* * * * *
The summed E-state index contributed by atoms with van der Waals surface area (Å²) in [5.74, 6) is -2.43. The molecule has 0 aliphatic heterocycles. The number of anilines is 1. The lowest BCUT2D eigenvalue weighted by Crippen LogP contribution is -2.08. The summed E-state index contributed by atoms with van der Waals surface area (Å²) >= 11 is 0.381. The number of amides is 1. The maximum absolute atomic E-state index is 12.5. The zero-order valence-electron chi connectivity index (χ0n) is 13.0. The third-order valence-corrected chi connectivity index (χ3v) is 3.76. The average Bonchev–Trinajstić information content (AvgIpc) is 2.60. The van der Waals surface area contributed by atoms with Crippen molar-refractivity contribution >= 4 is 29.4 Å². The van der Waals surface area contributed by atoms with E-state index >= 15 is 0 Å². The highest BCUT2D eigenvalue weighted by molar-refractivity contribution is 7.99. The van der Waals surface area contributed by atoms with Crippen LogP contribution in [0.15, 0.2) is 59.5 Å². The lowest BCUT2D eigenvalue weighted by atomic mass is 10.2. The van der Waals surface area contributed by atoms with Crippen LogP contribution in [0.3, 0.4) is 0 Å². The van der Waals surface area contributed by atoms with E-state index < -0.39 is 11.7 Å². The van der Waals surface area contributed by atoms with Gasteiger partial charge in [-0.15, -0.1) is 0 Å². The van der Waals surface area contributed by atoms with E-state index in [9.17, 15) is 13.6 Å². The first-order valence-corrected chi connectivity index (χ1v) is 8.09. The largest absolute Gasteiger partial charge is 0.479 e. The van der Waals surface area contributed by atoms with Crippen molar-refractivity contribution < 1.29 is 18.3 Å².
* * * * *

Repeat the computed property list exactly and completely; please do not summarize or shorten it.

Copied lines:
The summed E-state index contributed by atoms with van der Waals surface area (Å²) in [5.74, 6) is -2.43. The molecule has 0 aliphatic heterocycles. The number of anilines is 1. The lowest BCUT2D eigenvalue weighted by Crippen LogP contribution is -2.08. The summed E-state index contributed by atoms with van der Waals surface area (Å²) >= 11 is 0.381. The number of amides is 1. The maximum absolute atomic E-state index is 12.5. The zero-order valence-electron chi connectivity index (χ0n) is 13.0. The third-order valence-corrected chi connectivity index (χ3v) is 3.76. The average Bonchev–Trinajstić information content (AvgIpc) is 2.60. The van der Waals surface area contributed by atoms with Crippen molar-refractivity contribution >= 4 is 29.4 Å². The van der Waals surface area contributed by atoms with E-state index >= 15 is 0 Å². The highest BCUT2D eigenvalue weighted by molar-refractivity contribution is 7.99. The van der Waals surface area contributed by atoms with Crippen LogP contribution in [0.15, 0.2) is 59.5 Å². The lowest BCUT2D eigenvalue weighted by atomic mass is 10.2. The van der Waals surface area contributed by atoms with Crippen LogP contribution in [0.3, 0.4) is 0 Å². The van der Waals surface area contributed by atoms with E-state index < -0.39 is 11.7 Å². The van der Waals surface area contributed by atoms with Gasteiger partial charge in [-0.15, -0.1) is 0 Å². The van der Waals surface area contributed by atoms with E-state index in [9.17, 15) is 13.6 Å². The first-order valence-corrected chi connectivity index (χ1v) is 8.09. The largest absolute Gasteiger partial charge is 0.479 e. The van der Waals surface area contributed by atoms with Crippen molar-refractivity contribution < 1.29 is 18.3 Å².